16 October 2006 The United Nations General Assembly today elected Belgium, Indonesia, Italy and South Africa to serve as non-permanent members of the Security Council for two-year terms starting 1 January 2007.
A fifth non-permanent seat, to be awarded to a member of the Group of Latin American and Caribbean States, remains in contention after neither Guatemala nor Venezuela obtained the needed two-thirds majority during 10 rounds of voting today.
The four new members will take the seats currently occupied by Denmark, Greece, Japan and Tanzania when their terms on the Council end on 31 December.
The members were elected according to an agreed geographic allocation, which awards two seats to African and Asian countries, two to Western European and Other States, and one to Latin America and the Caribbean during this year’s round of elections.
Council elections are held by secret ballot, and a winning candidate requires a two-thirds majority of ballots of members present and voting. Formal balloting takes place even in those regions where there is only one candidate per available seat.
Belgium and Italy were the only contenders in the Western European and Other States category, and they received 180 and 186 votes respectively in the first round, ensuring their election. South Africa, the only candidate in the African group, was elected after picking up 186 votes. In Asia, where there were two contenders, Indonesia received 158 votes – guaranteeing its election – while Nepal received 28 and was eliminated.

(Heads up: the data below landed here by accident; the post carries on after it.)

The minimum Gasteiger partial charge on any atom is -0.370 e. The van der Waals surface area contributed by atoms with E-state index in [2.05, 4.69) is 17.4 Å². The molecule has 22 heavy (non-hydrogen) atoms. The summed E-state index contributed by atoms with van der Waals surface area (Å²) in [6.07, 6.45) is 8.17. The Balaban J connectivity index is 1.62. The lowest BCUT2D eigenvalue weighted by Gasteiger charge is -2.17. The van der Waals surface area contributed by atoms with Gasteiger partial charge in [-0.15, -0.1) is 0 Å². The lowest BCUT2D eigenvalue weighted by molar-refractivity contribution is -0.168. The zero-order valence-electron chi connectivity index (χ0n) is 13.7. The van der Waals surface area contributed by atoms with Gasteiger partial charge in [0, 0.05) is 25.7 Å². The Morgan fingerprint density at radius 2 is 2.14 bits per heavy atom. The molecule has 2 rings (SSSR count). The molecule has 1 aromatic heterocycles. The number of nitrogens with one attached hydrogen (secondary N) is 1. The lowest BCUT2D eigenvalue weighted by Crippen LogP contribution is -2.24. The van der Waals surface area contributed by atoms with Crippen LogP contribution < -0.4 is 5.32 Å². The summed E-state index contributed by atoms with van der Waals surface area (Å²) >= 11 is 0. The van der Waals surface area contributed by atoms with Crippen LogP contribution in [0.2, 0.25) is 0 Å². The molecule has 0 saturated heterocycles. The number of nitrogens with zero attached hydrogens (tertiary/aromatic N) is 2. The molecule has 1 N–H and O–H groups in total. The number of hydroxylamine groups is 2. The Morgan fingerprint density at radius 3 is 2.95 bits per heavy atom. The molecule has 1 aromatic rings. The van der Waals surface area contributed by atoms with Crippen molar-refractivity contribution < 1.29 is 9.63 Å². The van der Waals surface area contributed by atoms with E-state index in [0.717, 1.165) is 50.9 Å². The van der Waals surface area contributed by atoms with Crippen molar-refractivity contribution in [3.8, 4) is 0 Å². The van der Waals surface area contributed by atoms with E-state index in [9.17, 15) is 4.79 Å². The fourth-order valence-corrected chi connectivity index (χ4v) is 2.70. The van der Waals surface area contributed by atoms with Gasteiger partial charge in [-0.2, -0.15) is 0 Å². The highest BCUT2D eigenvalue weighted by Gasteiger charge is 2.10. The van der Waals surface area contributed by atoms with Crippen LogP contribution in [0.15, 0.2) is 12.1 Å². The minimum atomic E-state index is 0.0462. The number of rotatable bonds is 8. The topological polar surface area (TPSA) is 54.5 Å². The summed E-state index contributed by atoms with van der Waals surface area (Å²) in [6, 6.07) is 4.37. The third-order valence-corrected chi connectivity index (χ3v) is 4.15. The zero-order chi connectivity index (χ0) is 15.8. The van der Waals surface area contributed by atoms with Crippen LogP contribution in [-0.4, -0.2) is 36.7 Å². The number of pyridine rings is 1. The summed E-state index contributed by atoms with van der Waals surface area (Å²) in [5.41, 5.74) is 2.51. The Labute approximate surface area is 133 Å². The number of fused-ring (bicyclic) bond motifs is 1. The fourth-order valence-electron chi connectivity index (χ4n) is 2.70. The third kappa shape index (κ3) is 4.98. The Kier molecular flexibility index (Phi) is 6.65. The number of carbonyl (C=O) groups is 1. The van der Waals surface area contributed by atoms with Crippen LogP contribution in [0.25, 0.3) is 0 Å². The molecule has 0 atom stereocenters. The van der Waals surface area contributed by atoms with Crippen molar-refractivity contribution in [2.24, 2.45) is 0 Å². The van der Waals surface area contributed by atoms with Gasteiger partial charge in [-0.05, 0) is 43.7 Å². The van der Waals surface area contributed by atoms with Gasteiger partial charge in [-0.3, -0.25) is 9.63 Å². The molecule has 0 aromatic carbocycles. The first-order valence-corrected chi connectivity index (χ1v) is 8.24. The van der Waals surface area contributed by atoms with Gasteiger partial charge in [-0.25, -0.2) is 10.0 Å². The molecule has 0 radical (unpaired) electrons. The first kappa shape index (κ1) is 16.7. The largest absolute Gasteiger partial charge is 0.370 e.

In the tenth round of voting for Latin America and the Caribbean, where 125 votes were needed to win, Guatemala received 110 and Venezuela picked up 77. There were four abstentions.
Balloting will continue until a State from the region achieves the required majority. The winner will replace Argentina, whose term expires on 31 December.
The Council’s five other non-permanent members, whose terms on 31 December 2007, are Congo, Ghana, Peru, Qatar and Slovakia. The five permanent members are China, France, the Russian Federation, the United Kingdom and the United States.